Issue Date: April 16, 2012
Globe-Trotting Gnome, Scorpion Surprise
While ceramic and polymeric gnomes are resuming their rightful places in many people’s freshly tilled spring gardens, one particular gnome is busy traveling the globe. His journey is part of what might be the world’s largest mass-participation gravity experiment.
Kern & Sohn, a firm that produces, calibrates, and distributes precision weights and scales, is using an acrylic gnome named Kern to demonstrate the importance of calibrating scales accurately to offset the effect of local gravity worldwide. Without such calibration, objects appear lighter or heavier at different locations around the planet.
As part of the experiment, volunteers, who are mostly scientists, receive a flight case containing the one-and-only gnome, along with Kern & Sohn precision scales. The firm calibrated the scales at its laboratory in Balingen, Germany, so any change in Kern’s weight recorded at other locales will reflect a change in gravity. After weighing the gnome and taking photographic evidence, volunteers ship Kern to his next destination.
“Most people don’t realize Earth’s gravity actually varies slightly,” mostly because of “variations in the shape of the planet,” explains Tommy Fimpel, project coordinator for the experiment. “Believe it or not, Earth is actually slightly potato-shaped, so you’ll weigh up to 0.5% more or less, depending on where you go.”
When Kern the gnome visited the South Pole, he was significantly heavier than at all other sites, according to Marie McLane, a researcher at the U.S. Amundsen-Scott South Pole Station. “That’s partly because at the poles, the inertia produced by Earth’s rotation is far stronger.”
So far, the jet-setting gnome has traveled to places as far-flung as Lima, Peru; Mumbai; San Francisco; and Sydney, Australia. He has also stopped at Snolab in Ontario, the world’s deepest laboratory, located 2 km below Earth’s surface.
With many more destinations on his itinerary, Kern is set to become the world’s most traveled garden gnome. You can track his progress, volunteer to weigh him, and read his blog at gnomeexperiment.com.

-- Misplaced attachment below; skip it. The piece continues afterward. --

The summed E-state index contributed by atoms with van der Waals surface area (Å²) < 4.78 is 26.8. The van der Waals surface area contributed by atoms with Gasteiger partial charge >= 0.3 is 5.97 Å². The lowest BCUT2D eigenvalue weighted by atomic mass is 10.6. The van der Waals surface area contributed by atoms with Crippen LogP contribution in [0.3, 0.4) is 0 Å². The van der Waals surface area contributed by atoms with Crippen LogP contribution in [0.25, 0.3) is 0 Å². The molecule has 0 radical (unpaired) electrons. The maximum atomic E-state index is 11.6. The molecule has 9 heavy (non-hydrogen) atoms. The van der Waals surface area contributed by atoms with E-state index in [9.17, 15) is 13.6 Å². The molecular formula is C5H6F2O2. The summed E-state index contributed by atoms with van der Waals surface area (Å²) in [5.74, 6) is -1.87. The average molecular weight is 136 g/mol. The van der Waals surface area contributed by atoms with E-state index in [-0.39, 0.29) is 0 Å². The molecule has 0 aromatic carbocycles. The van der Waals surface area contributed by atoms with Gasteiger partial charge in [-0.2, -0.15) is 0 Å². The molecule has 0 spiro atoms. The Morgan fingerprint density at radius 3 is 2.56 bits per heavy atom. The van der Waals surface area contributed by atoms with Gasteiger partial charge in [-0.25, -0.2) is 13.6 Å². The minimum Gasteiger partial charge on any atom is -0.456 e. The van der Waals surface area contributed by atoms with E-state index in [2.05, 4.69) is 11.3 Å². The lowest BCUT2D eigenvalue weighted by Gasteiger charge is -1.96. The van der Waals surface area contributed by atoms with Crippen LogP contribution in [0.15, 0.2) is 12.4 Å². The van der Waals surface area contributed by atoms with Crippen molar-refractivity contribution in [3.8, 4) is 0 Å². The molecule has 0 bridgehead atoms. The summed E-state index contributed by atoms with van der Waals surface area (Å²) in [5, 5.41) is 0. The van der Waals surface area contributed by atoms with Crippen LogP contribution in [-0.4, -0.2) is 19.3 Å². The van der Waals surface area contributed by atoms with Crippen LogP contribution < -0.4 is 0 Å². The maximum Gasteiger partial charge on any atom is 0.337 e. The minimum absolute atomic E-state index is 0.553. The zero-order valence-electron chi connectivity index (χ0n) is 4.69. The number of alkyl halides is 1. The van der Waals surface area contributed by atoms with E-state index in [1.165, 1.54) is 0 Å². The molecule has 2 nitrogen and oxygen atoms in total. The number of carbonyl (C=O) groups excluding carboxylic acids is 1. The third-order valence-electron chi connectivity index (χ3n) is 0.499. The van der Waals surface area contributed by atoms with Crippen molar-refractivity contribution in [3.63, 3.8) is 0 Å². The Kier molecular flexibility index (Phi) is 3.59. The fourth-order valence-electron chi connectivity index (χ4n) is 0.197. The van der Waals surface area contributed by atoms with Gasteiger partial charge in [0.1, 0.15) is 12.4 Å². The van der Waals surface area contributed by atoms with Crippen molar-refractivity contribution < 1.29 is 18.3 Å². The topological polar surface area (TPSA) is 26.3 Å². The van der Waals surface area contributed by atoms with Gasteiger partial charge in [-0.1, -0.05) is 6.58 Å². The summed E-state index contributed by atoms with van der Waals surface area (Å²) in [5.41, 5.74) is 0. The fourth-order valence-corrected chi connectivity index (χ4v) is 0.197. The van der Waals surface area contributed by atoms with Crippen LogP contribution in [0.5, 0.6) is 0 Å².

If Kern the gnome should ever make a stop near Death Valley National Park, in California, he (and accompanying volunteers) may want to tread lightly in local gardens, especially rock gardens. Researchers from the University of Nevada, Las Vegas (UNLV), have discovered an intriguing new scorpion species, which they have named Wernerius inyoensis, after the Inyo Mountains where it was found. The study was published in the open-access journal ZooKeys (DOI: 10.3897/zookeys.177.2562).
Matthew R. Graham, a Ph.D. candidate in UNLV’s School of Life Sciences, discovered a single male scorpion, only 16 mm in length, that had physical characteristics unique enough to identify it as part of a new species. An identifying characteristic of this new species is the presence of a conspicuous spine at the base of its stinger, the function of which, if any, is so far unknown.
Accompanied by his father, who was volunteering during the nighttime survey, Graham made the discovery using ultraviolet light. Scorpions glow under UV light because of fluorescent compounds—including β-carboline and 7-hydroxy-4-methylcoumarin—found in their exoskeletons.
Graham and his research group suspect that the new species is subterrestrial, spending its life deep in rock crevices or in the interstitial spaces among piles of loose rock. Even in the seemingly well-studied national parks of North America, you never know what you might encounter. So on your next hike, stay alert—and watch your step.
- Chemical & Engineering News
- ISSN 0009-2347
- Copyright © American Chemical Society